Same River Twice (with apologies to Mr. Offutt)

Heraclitus was right. Nothing remains still. If we want change, we will not be disappointed because it will come. It’s coming now.

I quit my job after my father died. And a funny thing happened to time. It slowed down and shifted and opened up in the middle. It didn’t fit into a grid the way it had for so long, starting with kindergarten. I no longer distinguished weekdays from weekends. Straight time from overtime. Street clothes from work clothes. None of these distinctions held any meaning. A day was no longer broken up into sections. Sunrise and sunset were the only divisions. It seemed like a limitless thing. Like anything could happen between sunrise and sunset. I had every choice in the world. And what did I do? I ran to the nearest dispenser of idiocy so that I could limit my limitless day.


Every morning after I dropped my son off at West Branch High School, I picked up a coffee and Dunkin Donuts and came back home to watch the Dan Patrick Show. This was the best part of my day because I hadn’t done anything yet which meant I still had the potential to…do something. And I intended to do something just as soon as I finished my cup of coffee.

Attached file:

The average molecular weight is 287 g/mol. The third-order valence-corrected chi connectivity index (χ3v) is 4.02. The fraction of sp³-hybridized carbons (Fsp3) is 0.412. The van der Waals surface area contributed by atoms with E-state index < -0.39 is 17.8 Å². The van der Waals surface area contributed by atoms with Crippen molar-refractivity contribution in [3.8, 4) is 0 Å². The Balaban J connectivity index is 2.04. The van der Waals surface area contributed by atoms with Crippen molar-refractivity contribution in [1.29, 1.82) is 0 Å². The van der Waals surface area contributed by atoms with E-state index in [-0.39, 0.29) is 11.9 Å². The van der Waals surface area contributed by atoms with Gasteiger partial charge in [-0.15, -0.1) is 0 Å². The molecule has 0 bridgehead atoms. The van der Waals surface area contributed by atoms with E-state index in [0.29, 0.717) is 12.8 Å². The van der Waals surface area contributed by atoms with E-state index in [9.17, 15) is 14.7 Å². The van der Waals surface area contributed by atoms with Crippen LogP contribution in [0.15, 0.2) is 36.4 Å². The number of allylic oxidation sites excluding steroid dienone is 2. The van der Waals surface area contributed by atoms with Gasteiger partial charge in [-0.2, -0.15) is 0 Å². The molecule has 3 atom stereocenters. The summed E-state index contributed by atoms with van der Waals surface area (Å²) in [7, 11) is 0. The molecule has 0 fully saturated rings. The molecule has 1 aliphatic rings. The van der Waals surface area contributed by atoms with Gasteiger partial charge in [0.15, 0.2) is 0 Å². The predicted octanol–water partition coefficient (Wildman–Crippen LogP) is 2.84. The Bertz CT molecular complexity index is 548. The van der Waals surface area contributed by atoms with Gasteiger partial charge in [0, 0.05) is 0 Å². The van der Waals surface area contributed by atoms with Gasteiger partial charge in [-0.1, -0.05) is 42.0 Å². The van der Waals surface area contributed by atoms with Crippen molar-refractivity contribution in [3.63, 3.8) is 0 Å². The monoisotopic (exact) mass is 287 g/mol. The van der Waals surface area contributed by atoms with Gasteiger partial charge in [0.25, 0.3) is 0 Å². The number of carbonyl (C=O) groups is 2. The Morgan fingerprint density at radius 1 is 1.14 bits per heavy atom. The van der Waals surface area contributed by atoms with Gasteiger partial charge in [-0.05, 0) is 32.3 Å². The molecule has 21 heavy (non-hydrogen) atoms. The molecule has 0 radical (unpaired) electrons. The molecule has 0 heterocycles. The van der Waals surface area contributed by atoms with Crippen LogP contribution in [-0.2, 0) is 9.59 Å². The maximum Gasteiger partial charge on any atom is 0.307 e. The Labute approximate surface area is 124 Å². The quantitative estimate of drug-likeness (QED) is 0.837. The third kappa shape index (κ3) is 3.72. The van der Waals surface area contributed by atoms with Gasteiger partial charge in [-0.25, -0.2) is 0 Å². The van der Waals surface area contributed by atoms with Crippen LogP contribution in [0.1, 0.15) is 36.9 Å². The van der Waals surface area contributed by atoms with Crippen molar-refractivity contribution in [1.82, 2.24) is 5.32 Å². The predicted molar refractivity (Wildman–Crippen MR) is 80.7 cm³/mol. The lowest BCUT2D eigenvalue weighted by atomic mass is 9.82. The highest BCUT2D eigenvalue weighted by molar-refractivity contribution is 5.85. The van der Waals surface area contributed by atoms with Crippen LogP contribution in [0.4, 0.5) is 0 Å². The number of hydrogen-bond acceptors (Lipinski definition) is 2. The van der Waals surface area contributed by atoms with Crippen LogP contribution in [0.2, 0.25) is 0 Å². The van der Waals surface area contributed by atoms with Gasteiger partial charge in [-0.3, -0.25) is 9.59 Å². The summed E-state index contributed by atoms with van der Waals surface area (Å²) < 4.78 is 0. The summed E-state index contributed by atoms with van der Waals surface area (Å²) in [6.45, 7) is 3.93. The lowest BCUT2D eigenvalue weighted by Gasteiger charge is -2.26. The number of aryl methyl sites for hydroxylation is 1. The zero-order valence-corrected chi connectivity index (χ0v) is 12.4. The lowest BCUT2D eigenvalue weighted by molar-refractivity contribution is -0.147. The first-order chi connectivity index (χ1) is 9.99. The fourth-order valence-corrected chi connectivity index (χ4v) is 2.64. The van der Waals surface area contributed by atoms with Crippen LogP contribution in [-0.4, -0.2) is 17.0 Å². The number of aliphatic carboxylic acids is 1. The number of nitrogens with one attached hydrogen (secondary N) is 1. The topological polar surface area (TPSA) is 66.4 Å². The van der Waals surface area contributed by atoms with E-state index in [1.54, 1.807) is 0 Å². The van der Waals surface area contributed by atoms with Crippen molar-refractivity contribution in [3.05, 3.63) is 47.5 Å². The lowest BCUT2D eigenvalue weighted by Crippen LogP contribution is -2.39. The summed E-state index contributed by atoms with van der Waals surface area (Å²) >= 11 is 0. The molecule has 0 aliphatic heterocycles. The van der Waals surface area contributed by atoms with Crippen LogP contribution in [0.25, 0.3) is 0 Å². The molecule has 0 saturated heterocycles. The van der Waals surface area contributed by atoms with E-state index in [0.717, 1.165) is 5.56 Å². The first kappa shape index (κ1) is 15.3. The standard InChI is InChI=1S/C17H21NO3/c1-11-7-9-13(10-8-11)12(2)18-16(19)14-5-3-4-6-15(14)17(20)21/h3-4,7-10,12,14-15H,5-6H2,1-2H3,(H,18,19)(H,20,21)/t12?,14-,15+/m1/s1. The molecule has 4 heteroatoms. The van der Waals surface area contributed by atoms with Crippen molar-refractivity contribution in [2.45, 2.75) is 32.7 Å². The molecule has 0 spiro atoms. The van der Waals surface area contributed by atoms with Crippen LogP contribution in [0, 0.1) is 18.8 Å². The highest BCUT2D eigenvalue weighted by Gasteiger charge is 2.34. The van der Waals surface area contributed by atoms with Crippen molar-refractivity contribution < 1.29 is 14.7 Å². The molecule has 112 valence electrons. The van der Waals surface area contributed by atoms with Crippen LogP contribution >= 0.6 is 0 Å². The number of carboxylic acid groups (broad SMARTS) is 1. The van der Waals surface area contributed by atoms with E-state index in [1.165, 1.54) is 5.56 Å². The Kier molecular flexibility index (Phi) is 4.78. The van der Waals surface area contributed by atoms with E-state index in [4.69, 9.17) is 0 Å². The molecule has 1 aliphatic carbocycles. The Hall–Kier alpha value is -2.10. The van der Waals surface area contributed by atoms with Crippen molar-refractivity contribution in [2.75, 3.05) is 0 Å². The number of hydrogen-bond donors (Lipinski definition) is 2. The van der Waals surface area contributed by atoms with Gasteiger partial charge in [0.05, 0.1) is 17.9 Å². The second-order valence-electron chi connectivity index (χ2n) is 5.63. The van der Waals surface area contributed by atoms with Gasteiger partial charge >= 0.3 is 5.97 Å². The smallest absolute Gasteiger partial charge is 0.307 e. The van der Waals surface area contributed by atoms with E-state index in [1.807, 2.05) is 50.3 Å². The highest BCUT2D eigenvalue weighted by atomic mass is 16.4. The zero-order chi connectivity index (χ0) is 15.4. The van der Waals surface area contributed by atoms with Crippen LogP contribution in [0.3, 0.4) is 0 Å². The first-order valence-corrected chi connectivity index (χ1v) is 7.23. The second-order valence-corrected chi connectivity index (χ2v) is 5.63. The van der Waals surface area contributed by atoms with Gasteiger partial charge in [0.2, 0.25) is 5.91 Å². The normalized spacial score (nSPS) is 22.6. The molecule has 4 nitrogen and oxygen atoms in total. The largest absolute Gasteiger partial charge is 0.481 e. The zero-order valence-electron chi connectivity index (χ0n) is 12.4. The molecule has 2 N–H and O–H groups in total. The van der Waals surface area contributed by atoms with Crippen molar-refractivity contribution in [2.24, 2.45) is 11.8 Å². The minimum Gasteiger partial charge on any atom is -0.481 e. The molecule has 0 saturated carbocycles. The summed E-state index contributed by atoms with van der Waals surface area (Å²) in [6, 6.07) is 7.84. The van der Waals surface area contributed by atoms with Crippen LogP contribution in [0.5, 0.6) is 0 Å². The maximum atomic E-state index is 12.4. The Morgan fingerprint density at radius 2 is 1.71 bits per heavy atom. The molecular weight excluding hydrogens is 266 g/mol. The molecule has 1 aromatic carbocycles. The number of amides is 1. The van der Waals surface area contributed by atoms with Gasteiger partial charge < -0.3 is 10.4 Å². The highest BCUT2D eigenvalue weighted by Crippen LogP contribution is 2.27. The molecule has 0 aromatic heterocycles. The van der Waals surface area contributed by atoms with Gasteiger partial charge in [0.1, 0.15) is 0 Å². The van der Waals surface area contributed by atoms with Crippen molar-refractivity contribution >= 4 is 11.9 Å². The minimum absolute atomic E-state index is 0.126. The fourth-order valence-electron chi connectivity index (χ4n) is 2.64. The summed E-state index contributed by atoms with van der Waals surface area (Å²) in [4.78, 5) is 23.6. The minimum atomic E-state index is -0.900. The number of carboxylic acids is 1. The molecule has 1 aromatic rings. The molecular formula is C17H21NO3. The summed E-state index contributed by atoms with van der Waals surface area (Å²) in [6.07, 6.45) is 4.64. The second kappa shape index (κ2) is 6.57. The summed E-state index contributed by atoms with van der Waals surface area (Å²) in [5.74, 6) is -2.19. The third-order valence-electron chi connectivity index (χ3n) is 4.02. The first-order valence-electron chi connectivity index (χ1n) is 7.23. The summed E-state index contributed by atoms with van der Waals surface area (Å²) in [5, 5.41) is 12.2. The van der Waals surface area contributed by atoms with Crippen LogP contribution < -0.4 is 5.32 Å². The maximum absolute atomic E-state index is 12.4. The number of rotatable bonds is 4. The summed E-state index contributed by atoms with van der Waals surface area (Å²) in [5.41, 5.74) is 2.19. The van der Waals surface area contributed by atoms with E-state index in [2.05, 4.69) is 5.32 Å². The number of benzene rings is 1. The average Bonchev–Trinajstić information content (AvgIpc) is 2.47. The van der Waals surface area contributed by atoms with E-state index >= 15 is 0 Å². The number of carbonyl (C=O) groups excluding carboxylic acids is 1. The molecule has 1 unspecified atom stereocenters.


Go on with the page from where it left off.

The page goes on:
So the show begins. Dan gives his overall take on what’s happening in sports. Then his four stooges, Fritz, Paulie, Seaton and McLovin’, chip in with whatever insights or stupid puns they might have cooked up. Then there might be a guest. Then, if it’s a Monday, everyone will have to report on what they think was “the best and worst” of the weekend. Then they might take phone calls. In the end, everyone needs to say what they learned during the show. And then it’s ten o’clock. And I know I’m blowing the whole “I’m going to be a writer” thing. And it won’t be long before I’m back in the trade. Which is much easier in some ways because you don’t need to make any decisions about what you want to do or need to do or any of the rest of it. You just do. And you do. And do. And do. Until you can’t do anymore. And then, congratulations, someone might put a bow on your casket.